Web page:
I took a break from the posts on sex inside our marriages to write about our “4 Midland” plans. Now, just a couple more posts here related to our GCR sermon from November 5. If you’ve missed something in this thread, scroll down and follow the alliteration.
“Submit to one another out of reverence for Christ.” ~Ephesians 5:21
Frequent and regular sex shapes both the husband and the wife more into the image of Jesus. You might say it’s a spiritual discipline. God shows us in our marriages that we do not belong to ourselves, but we pour ourselves out in service to others. The Christian life is concerned with genuine living sacrifice, not selfish transactions. Jesus says if you want to gain your life, you have to really lay it down. And you do that in a marriage. Like Christ and his Church, the one-flesh union is not forged through demands for one to meet the other’s needs, but through a sense of common purpose, common mission, together.
Scripture tells us to delight in sexual union with our spouses, not because sex is an appetite that must be filled, but because it reminds us to love and serve the other. It makes us the kind of people who stand by our promises and stand by each other. It teaches us that love is not a way to get what I need, but a way to pour myself our for somebody else.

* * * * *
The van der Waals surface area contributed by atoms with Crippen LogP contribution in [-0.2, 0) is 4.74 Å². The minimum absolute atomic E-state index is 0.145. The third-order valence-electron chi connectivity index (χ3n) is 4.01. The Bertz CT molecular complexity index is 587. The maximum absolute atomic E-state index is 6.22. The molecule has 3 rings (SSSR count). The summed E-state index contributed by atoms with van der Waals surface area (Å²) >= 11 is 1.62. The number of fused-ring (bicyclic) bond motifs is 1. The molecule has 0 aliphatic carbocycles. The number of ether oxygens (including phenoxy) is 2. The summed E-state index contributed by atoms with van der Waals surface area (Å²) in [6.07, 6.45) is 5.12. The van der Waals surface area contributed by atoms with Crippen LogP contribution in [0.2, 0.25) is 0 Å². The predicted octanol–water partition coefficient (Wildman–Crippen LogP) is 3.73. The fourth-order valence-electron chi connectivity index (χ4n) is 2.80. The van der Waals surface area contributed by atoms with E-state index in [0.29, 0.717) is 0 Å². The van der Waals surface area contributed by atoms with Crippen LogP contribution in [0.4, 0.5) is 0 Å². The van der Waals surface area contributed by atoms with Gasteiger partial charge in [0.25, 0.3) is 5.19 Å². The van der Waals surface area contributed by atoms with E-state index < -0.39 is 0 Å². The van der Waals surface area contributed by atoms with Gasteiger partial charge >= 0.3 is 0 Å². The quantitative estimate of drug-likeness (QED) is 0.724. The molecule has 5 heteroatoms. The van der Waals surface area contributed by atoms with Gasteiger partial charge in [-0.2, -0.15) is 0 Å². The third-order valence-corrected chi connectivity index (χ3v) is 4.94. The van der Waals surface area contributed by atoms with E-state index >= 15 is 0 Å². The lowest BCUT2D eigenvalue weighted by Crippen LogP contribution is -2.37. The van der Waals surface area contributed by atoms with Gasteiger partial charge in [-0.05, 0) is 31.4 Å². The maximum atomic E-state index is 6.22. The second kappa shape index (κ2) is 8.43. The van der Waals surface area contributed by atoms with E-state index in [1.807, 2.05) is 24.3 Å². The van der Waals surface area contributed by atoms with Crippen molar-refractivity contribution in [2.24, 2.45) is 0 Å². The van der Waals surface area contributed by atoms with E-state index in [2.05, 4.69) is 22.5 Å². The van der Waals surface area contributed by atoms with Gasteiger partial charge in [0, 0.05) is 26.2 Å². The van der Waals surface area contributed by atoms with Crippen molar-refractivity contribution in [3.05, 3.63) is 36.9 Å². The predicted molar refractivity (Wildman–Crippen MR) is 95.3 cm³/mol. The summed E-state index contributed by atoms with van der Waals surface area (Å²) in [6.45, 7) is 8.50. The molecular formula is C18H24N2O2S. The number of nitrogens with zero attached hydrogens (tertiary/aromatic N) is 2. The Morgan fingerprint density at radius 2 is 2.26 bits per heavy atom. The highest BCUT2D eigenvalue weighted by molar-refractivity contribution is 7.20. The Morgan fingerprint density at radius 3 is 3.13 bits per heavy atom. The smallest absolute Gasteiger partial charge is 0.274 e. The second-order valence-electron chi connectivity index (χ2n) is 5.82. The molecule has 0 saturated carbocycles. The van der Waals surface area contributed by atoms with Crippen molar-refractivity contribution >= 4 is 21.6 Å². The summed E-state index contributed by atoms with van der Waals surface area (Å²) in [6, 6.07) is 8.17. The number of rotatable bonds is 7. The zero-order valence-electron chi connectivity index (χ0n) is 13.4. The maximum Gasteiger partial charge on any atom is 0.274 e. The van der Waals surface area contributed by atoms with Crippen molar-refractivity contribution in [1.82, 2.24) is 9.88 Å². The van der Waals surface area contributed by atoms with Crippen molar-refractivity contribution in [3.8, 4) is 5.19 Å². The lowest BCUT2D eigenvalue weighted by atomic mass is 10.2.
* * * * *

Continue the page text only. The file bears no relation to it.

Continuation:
We don’t love each other because we find each other sexually attractive; it’s the other way around. We grow in our sexual attraction because we share a growing love. When Scripture demands that the sexual rights of both spouses be maintained, it’s not talking about a legal thing, like a contract. It’s talking about the love and attention two people should give each other who’ve been brought together in Christ.
This is the way Christ loves the Church. So we mutually submit to one another out of reverence to him. Imitating him. Honoring him. Each partner in the marriage has to be most concerned not with getting sexual pleasure, but with giving it.
In the Woody Allen movie, “Annie Hall,” the title character’s therapist asks her how often she and her husband Alvie are having sex. She says, “Constantly! All the time! Like three times a week!” Later in the movie, the same therapist asks Alvie the same question. He says, “Almost never! Like three times a week!”
Okay. It takes two to tango. You have to figure that stuff out. And it takes all the mutual loving and submitting and sacrificing and serving the Bible describes to make it happen. It’s about constant kindness and consistent learning and communicating. It’s about daily attention and respect. It’s not about you. It’s paying attention to something bigger than both of you.